The Cheviots separate the Scottish Borderlands from England and a walk into the hills will richly reward visitors with views stretching out for miles and a wonderous solitude. For a more social walk perhaps take an alpaca along for company!

Away from the hills, the market town of Kelso sits at the confluence of the Rivers Teviot and Tweed, a thriving place with a monthly market in the square. Wander along the scenic riverside walk and reflect on at the history played out along these banks over the centuries.  

The importance of these waterways can not be underestimated – they were crucial to the monks who founded and built the Border Abbeys in Kelso and Jedburgh in the 12th Century. While both are now in ruins, Jedburgh Abbey is still considered one of the finest late Norman buildings remaining in Scotland.  

Today, colourful buildings decorate Jedburgh’s market place, but just a short walk away the visitor can delve into the darker history of the town’s jail, hiding behind a deceptively grand facade at Jedbugh Castle. Or explore the life of the ill-fated cousin of Elizabeth I at the Mary Queen of Scots Visitor Centre.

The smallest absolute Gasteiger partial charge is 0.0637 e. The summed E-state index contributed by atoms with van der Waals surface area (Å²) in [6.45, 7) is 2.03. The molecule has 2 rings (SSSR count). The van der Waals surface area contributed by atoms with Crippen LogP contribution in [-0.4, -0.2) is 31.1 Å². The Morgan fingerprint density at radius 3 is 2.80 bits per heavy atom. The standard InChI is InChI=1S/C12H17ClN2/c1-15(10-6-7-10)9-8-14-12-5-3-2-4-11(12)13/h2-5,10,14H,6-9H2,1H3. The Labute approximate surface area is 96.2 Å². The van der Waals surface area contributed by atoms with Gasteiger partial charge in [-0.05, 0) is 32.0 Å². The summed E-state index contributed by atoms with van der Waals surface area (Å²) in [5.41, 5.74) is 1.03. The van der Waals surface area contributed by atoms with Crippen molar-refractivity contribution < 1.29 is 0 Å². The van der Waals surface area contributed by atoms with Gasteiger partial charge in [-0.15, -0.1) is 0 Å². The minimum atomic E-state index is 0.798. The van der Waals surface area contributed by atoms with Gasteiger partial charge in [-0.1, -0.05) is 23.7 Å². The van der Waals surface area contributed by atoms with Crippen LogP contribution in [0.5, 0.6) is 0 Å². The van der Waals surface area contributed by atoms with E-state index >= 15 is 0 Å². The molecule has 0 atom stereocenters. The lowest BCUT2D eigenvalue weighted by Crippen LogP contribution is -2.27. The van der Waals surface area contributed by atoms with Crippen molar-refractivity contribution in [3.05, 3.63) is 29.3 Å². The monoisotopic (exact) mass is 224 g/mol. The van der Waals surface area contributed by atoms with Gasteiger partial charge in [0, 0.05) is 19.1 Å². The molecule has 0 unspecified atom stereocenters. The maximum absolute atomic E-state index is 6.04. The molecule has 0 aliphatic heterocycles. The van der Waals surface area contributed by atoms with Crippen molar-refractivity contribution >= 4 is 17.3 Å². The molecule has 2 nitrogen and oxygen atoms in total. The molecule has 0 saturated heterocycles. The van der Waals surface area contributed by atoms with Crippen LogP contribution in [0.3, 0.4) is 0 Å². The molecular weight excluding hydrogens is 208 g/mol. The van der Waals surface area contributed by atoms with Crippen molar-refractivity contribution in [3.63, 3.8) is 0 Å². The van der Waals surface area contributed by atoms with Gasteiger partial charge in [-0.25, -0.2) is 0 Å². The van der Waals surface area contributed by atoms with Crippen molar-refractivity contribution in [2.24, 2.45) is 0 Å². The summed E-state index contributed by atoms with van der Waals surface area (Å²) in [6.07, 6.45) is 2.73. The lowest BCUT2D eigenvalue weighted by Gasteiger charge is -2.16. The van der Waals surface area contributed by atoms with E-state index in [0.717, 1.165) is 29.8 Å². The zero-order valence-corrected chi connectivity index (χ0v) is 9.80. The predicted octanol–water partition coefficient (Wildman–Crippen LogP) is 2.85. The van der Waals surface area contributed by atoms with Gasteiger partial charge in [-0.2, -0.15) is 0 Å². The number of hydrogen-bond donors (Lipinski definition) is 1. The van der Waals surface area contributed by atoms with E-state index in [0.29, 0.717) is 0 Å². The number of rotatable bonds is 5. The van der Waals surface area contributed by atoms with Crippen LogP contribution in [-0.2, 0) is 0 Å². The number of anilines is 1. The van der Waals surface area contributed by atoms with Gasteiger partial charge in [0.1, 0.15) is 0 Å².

Floors Castle, the largest inhabited castle in Scotland sits just outside Kelso and its gardens play host to summer theatre troupes showcasing Shakespearean classics, while inside the house reveals a collection of fine art, porcelain, newly restored tapestries, grand rooms and superb views.